Chaos is the origin of everything, the very first thing that ever existed. She is the primal void from which everything comes, including the universe and the Greek gods. In ancient Greece, the word Chaos means “primal emptiness”. The first gods to emerge from Chaos are Gaia (the Earth), Tartarus (the Underworld) and Eros (love). Erebus (darkness) and Nyx (night) were then created.
In the beginning, Chaos was a state of chaotic disorder existing in the prime void. Later, a Cosmic Egg formed in her womb and hatched, giving birth to the first gods in the darkness. Chaos was often seen as a woman who possessed both anthropomorphic and concrete qualities. But this interpretation will change over the course of the evolution of mythology and the different accounts of historians and poets. The general idea is that Chaos is a space that separates and divides Earth and Heaven.
According to the Greek historian Hesiod, Chaos was also a place very similar to Tartarus, placed under the Heavens. Hesiod describes it as a remote, subterranean, dark place that could also be affected by Zeus’ lightning. With the first gods emerging from Chaos, Hesiod establishes the gods related to each known element, beginning with the prime elements: the Earth; the Heavens and the Sea. In the account of the battle of Zeus against the Titans, he describes how an alarming heat took hold of Chaos, as if Gaia and Ouranos had run towards each other and met . The union caused Chaos to change places and no longer find itself in its usual place, between earth and heaven. Hesiod also says that the Titans, after their defeat, had to live in dark Chaos, far from the gods of Olympus.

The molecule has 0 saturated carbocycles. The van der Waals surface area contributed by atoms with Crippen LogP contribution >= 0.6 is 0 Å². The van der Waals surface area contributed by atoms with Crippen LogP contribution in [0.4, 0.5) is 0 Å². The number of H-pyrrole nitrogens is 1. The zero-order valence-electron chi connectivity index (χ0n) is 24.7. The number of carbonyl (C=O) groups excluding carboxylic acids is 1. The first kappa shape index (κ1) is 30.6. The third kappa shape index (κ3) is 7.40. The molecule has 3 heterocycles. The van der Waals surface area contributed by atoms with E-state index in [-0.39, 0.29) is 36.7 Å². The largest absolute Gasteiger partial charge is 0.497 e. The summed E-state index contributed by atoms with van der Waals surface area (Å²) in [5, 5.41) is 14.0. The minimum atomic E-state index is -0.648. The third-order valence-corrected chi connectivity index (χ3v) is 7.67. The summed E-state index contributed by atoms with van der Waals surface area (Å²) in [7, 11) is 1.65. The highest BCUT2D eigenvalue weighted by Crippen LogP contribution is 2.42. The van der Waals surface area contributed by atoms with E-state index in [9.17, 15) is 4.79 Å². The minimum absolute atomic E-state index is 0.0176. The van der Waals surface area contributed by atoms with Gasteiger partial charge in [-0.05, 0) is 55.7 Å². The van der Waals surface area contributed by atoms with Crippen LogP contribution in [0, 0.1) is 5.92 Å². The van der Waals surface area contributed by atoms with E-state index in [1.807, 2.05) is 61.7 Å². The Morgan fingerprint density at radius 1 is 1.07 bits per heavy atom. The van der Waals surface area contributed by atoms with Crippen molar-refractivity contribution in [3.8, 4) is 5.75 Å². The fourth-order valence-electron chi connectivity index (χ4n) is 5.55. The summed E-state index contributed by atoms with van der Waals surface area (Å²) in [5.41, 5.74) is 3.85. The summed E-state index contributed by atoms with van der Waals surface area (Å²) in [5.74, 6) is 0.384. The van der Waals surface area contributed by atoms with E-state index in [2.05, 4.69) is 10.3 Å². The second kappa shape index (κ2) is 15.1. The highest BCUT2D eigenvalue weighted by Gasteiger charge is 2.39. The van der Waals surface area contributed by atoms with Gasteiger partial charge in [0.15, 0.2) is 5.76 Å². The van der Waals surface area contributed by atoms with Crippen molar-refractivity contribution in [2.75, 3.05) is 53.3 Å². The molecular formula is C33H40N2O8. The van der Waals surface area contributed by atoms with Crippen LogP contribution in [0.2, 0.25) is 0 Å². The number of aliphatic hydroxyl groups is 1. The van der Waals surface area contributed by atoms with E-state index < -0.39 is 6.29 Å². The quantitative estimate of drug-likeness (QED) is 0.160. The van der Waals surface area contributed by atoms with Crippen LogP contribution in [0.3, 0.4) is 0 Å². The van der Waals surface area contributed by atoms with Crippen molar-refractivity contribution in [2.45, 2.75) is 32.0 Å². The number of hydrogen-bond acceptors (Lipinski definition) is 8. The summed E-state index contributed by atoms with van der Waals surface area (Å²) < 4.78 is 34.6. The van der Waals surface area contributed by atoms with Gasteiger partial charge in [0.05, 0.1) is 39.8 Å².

For the Roman poet Ovid, Chaos was a deformed mass where all the elements were mixed. In a later theory, Chaos is formless matter from which the cosmos (or order) was created. Not much is known about Chaos, likely due to its condition and role in Greek mythology. Later sources describe, following Ovid, Chaos as “lifeless and formless, a state prior to the world and order which is not a divine presence”.
These descriptions may be a consequence of the growing importance of Olympian gods like Zeus and Hera, at the expense of older gods like Chaos. In Ovid’s Metamorphoses, Chaos is described as “a rather raw and indigestible mass, a lifeless size, frameless and without contours, a dark mixture of discordant and badly united elements, very aptly named Chaos”.
Other interesting facts about Chaos
– There was no organized cult or worship of Chaos in Ancient Greece, which may explain why there is so little information about Chaos.
– The oldest references to Chaos are found in Hesiod’s “Theogony”, which dates back to 700 BC
– Hygin wrote that Chaos was created from mold and fog and that it was the mother of night and darkness, but also that of day and light.
– Chaos is described as “a goddess without myths”
– According to the etymology (study of the origin of a word) of the name Chaos, it would come from the Greek word Khaos, used to name the deity from which everything comes. The meaning of this name is quite similar to Ovid’s description of the entity: “utter disorder and confusion”.